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Open Educational Resources @MJC

This guide provides an overview of open educational resources (OER), Zero textbook cost courses, and gives you tools to help you find, create, and share these resources.

How to Create an Attribution

What is an Attribution?

Attributions are a lot like citations in that they help to maintain the history of an item including who originally developed it and when. Attributions differ from citations in that they also describe exactly how the resource can be shared or customized based on the provisions of the Creative Commons license

Creative Commons licenses allow you to reuse, revise, remix, redistribute, or retain works created by others for free. You can use CC-licensed materials as long as you follow the license conditions; one of which is always that you give attribution.

There are six different Creative Commons licenses specifying how the material may be used. You'll know the work is covered by a Creative Commons license when the work has one of these licenses assigned to it:

Attributions image

"Open Educational Resources at CCAC" by Community College of Allegheny County Libraries is licensed under CC BY 4.0.


Create Your Attribution

The Creative Commons wiki entitled, "Best practices for attribution" tells us that a good way to remember the elements required in an attribution, is to use the acronym TASL, which stands for Title, Author, Source, License.

Title - What is the name of the material?

If a title was provided for the material, include it. Sometimes a title is not provided; in that case, don't worry about it.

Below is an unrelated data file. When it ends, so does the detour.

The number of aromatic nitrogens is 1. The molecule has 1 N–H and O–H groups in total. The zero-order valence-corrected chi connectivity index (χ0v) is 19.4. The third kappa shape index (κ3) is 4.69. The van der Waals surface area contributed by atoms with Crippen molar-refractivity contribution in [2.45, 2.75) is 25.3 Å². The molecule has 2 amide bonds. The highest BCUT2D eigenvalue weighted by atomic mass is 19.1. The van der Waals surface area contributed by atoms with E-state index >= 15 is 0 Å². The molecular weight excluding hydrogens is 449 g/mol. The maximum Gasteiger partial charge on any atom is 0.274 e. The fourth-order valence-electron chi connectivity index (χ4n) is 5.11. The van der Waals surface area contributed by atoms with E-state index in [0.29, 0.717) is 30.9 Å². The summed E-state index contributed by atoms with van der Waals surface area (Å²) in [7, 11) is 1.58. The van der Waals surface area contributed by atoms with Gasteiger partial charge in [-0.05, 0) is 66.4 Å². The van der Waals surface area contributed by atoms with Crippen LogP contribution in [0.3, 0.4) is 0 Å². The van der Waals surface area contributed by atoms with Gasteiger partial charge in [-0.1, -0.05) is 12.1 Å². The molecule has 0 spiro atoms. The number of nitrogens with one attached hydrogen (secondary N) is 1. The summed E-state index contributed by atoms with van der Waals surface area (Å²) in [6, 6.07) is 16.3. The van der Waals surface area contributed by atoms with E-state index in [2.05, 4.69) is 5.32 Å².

Author - Who owns the material?

Name the author or authors of the material in question. Sometimes, the licensor may want you to give credit to some other entity, like a company or pseudonym. In rare cases, the licensor may not want to be attributed at all. In all of these cases, just do what they request.

Source - Where can I find it?

Since you somehow accessed the material, you know where to find it. Provide the source of the material so others can, too. Since we live in the age of the Internet, this is usually a URL or hyperlink where the material resides.

License - How can I use it?

You are obviously using the material for free thanks to the CC license, so make note of it. Don't just say the material is Creative Commons, because that says nothing about how the material can actually be used. Remember that there are six different CC licenses; which one is the material under? Name and provide a link to it, eg. for CC BY.
→ If the licensor included a license notice with more information, include that as well.

Lastly, is there anything else I should know before I use it?

When you accessed the material originally did it come with any copyright notices; a notice that refers to the disclaimer of warranties; or a notice of previous modifications? Because that kind of legal mumbo jumbo is actually pretty important to potential users of the material. So best practice is to just retain all of that stuff by copying and pasting such notices into your attribution. Don't make it anymore complicated than it is -- just pass on any info you think is important.
→ Regarding modifications: Don't forget to note if you modified the work yourself. If you are at the point where you are creating and licensing derivative works, see Marking your work with a CC license.

"CC Wiki: Best Practices for Attribution" by Creative Commons is licensed under CC BY 4.0